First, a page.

Kamran and I arrived at last year’s Big Apple Barbecue in Madison Square Park just as it was closing down. We got free leftover Snapple and ate cheeseburgers at Shake Shack. It was a lovely time but sadly barbequeless.
This year, we planned a little better and decided to go on Sunday when there was a better chance of rain and therefore a better chance that all of the less-barbeque-fanatic types would opt to stay home. We found the menus of each of the 15 pitmasters, bookmarked guides to the best of the festival on our BlackBerrys, and decided to arrive halfway between the lunchtime and dinnertime rushes.
What we found when we arrived was total chaos. The lines stretched for blocks, every last inch of ground was covered either by someone eating barbeque or someone’s sauce-covered trash, and our BlackBerry bookmarks suddenly wouldn’t load. We headed for the information booth and found a map, recognized a couple of names from the guides, and decided to narrow our feasting down to two pitmasters.
We headed toward the tent for Big Bob’s, but the line was so long that we lost track of it halfway back. We found what looked to be the end of something and asked the people there which vendor they were waiting in line for. “We’re not sure,” they said. But we decided that no matter which line we were in, we were going to get barbeque, and that’s all we cared about.
A giant truck and trailor beside us pumped Santogold and Vampire Weekend while people attempted to pitch metal rings into a bucket in order to win mini footballs. Men pushing trash carts blew whistles to get our attention before they ran us over. Local politicians shook hands and passed out color brochures requesting our votes.
It would’ve been, you know, not totally miserable had there been any end in sight. And with long lines come all of the people willing to do anything to get at the front of them. An old man appeared to Kamran’s right and stayed there, sort of hovering between us and the people behind us and if to confuse one of us into thinking he was legitimately with the other. We learned the best way to stand to discourage people from wanting to cross through the line using the space in front of us.
These people want some BBQ!
After fifty minutes, we were finally to the portion of the line that was actually stanchioned off, and we felt like we were safe. But just then, this man in a green t-shirt somehow got in front of us and seemed to be talking on his cellphone just to avoid a confrontation when we got brave enough to call him out on being a line-cutter. Kamran did this slick little shoulder maneuver that got us in front of him, but then he excused himself and pushed ahead of us. I was about ready to bust out my shiv, but the guy ducked under the stanchion and joined a group of people holding a bulldog puppy. A few minutes later, the guy somehow ended up with a plate of barbeque while we still waited in line.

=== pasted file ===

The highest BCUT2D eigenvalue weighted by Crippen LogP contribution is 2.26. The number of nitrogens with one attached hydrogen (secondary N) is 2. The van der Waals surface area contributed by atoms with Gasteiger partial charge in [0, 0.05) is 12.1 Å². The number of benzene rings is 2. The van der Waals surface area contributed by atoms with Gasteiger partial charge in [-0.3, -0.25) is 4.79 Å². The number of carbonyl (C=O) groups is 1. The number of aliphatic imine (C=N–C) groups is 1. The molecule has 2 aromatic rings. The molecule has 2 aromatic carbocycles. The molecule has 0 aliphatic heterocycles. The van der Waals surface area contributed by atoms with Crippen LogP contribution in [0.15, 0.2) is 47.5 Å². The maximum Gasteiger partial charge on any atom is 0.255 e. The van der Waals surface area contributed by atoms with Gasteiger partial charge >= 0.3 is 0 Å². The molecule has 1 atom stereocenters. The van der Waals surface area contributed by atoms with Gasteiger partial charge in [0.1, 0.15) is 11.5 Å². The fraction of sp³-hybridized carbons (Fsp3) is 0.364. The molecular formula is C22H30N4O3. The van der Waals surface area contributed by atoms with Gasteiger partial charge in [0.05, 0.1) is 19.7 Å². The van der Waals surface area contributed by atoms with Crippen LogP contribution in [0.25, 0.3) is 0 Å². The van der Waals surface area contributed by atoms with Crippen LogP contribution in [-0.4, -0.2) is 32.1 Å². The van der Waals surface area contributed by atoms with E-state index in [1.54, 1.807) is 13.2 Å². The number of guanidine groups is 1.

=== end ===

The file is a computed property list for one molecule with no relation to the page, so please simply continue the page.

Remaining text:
Totally intense line craziness and that jerk in the green shirt on the left.
We reached the tent and paid, but juuuuust as it was our turn to get a sandwich, the pan of barbeque ran out, and the man scooping pork parts held us up. While we waited, he gnawed on the super-spice-infused burnt bark and didn’t offer any to us, even though it’s obviously the best part. When the pitmaster brought him a new tray of chopped shoulder, he tried to pour the bark into the new dish, but the pitmaster said it wasn’t fresh enough and threw it away. Which both impressed me and made me sad.
Blurry Pitmaster Chris Lilly with Dana Cowin, who we nerdily recognized from an episode of “Top Chef”.
With our pulled pork sandwiches and our sides of coleslaw finally in hand, we decided there was absolutely no way we were going to stand in line at any of the other stands and scuttled away as quickly as we could to a quiet side street to gobble. In the end, our sandwiches with half white sauce and half traditional BBQ sauce were delicious, but having been to another barbeque joint that Friday night, we couldn’t help but think that sitting down and not having to wait an hour for a sandwich far outweighed any extra tastiness that pork might have had. And we’re not sure it actually had any extra tastiness, anyway.
In defense of the Big Apple Barbecue, my friend Ash arrived right at start time on Sunday morning and said she was able to get quite a sampling of pig before the lines got crazy. And they do offer a fast pass that lets you skip the line . . . for $100 per person. I like that each vendor only sold one type of pork and one side, and I like that they did a great job of giving each tent the same sort of sign telling what was on their menu and how much it cost. However, maybe next year the workers with purple flags on tall poles who were supposed to be marking the end of each line could stop chatting with the crowd and actually mark the ends of the lines, ifyouknowhatImean.
Not that I’ll be there to see it, since Kamran and I have agreed to treat each other to a nice sit-down dinner at any of the local barbeques next year instead.